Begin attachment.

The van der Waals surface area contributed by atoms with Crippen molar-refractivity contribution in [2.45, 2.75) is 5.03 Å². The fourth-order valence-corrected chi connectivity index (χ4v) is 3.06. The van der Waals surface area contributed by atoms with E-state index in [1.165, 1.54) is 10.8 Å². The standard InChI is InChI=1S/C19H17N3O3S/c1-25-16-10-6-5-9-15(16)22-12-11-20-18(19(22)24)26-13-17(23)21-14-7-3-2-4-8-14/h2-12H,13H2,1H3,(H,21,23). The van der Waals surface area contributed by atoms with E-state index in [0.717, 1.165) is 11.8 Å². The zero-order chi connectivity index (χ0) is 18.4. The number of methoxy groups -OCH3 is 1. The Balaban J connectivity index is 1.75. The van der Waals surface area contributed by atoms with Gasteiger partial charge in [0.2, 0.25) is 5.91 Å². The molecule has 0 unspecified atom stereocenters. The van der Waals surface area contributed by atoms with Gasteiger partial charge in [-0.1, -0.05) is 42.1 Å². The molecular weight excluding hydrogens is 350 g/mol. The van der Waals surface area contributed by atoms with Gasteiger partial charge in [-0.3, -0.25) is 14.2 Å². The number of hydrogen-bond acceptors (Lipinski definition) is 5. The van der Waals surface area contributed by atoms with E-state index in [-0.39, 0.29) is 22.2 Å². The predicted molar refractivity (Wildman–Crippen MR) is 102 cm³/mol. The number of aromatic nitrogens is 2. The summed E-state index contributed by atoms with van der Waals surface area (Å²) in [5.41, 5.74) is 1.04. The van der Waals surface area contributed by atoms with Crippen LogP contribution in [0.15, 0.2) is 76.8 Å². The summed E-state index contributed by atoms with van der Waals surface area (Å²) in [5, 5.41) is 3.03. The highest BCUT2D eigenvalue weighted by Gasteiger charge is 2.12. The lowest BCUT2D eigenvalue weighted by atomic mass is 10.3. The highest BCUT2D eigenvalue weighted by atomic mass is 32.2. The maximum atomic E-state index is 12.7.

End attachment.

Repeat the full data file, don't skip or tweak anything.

The van der Waals surface area contributed by atoms with Crippen molar-refractivity contribution in [2.45, 2.75) is 5.03 Å². The fourth-order valence-corrected chi connectivity index (χ4v) is 3.06. The van der Waals surface area contributed by atoms with E-state index in [1.165, 1.54) is 10.8 Å². The standard InChI is InChI=1S/C19H17N3O3S/c1-25-16-10-6-5-9-15(16)22-12-11-20-18(19(22)24)26-13-17(23)21-14-7-3-2-4-8-14/h2-12H,13H2,1H3,(H,21,23). The van der Waals surface area contributed by atoms with E-state index in [0.717, 1.165) is 11.8 Å². The zero-order chi connectivity index (χ0) is 18.4. The number of methoxy groups -OCH3 is 1. The Balaban J connectivity index is 1.75. The van der Waals surface area contributed by atoms with Gasteiger partial charge in [0.2, 0.25) is 5.91 Å². The molecule has 0 unspecified atom stereocenters. The van der Waals surface area contributed by atoms with Gasteiger partial charge in [-0.1, -0.05) is 42.1 Å². The molecular weight excluding hydrogens is 350 g/mol. The van der Waals surface area contributed by atoms with Gasteiger partial charge in [-0.3, -0.25) is 14.2 Å². The number of hydrogen-bond acceptors (Lipinski definition) is 5. The van der Waals surface area contributed by atoms with E-state index in [-0.39, 0.29) is 22.2 Å². The predicted molar refractivity (Wildman–Crippen MR) is 102 cm³/mol. The number of aromatic nitrogens is 2. The summed E-state index contributed by atoms with van der Waals surface area (Å²) in [5.41, 5.74) is 1.04. The van der Waals surface area contributed by atoms with Crippen LogP contribution in [0.15, 0.2) is 76.8 Å². The summed E-state index contributed by atoms with van der Waals surface area (Å²) in [5, 5.41) is 3.03. The highest BCUT2D eigenvalue weighted by Gasteiger charge is 2.12. The lowest BCUT2D eigenvalue weighted by atomic mass is 10.3. The highest BCUT2D eigenvalue weighted by atomic mass is 32.2. The maximum atomic E-state index is 12.7.